The first time I heard the boots walking down the hallway, I was sleeping next to Granny. The sound started softly and grew louder as the wearer approached the bedroom. In the still darkness, I whispered to Granny, “What’s that noise?” She spoke right out loud, “Them are boots. It’s an old soldier – a haint – comin’ down the hall.” The boots grew louder and louder, until it sounded like they’d come right into the room with us. I was lying there, holding my breath, eyes desperately searching the coal-black night for the old soldier. I never saw him, and nothing else happened. The boots didn’t walk back down the hall, and the rest of the night was quiet. Eventually, I fell asleep, safe beside my Granny.

 

I didn’t like the boots, but I sort of got used to them. The sound would show up every now and then, usually without incident. I say usually, because there was that one night when the old soldier wasn’t content to simply walk into the room. On that hot summer evening, we were all trying to sleep on top of the covers. There was a fan propped up in the front window, but it only served to stir up warm air. The boots took their time coming down the hallway, slowly ambling into the room. I was relegated to the side of the bed nearest the wall that night, with my 2 sisters between Granny and me. I could barely see anything in the darkness, but I did make out Granny’s leg as it began lifting into the air. She started yelling, “Let go-a my leg! Let go-a my leg!” But the old soldier had her, and he held on for about 10 seconds, lifting her leg by the foot until it was straight up in the air.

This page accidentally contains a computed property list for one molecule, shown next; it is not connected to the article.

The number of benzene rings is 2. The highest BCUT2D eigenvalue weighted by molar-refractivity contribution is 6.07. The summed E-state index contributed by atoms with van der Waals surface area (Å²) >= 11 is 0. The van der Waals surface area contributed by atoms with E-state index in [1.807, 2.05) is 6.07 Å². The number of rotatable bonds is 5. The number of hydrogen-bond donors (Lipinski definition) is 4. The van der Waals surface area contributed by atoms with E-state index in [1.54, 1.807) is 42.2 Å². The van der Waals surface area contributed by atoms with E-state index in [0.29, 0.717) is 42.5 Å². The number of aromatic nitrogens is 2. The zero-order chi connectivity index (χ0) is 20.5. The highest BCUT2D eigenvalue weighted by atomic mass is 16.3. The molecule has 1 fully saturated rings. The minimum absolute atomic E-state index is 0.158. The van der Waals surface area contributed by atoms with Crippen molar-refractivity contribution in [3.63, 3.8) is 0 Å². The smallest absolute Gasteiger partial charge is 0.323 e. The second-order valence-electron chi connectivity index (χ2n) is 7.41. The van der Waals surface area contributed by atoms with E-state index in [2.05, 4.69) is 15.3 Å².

Papa, in the other bed, was yelling at Granny to shut her yap. We girls were so scared, we just lay there, hoping we weren’t next. My little heart was beating almost as loudly as Granny’s screams. And then the old soldier let go, and her leg fell to the bed. Granny was none to happy about it, and was cussing a blue streak at the old soldier. And at Papa, as he hadn’t done a durned thing to help her. I started to breathe again, and was mighty grateful to be next to the wall. It took me near forever to fall asleep that night, I tell ya.

 

There were other incidents in that old house, and the boots still returned from time to time. That was the only occurrence of a ghost interacting with any of us, but once was enough.

 

Well, there was that time we kids held a seance. But that’s a story for another day…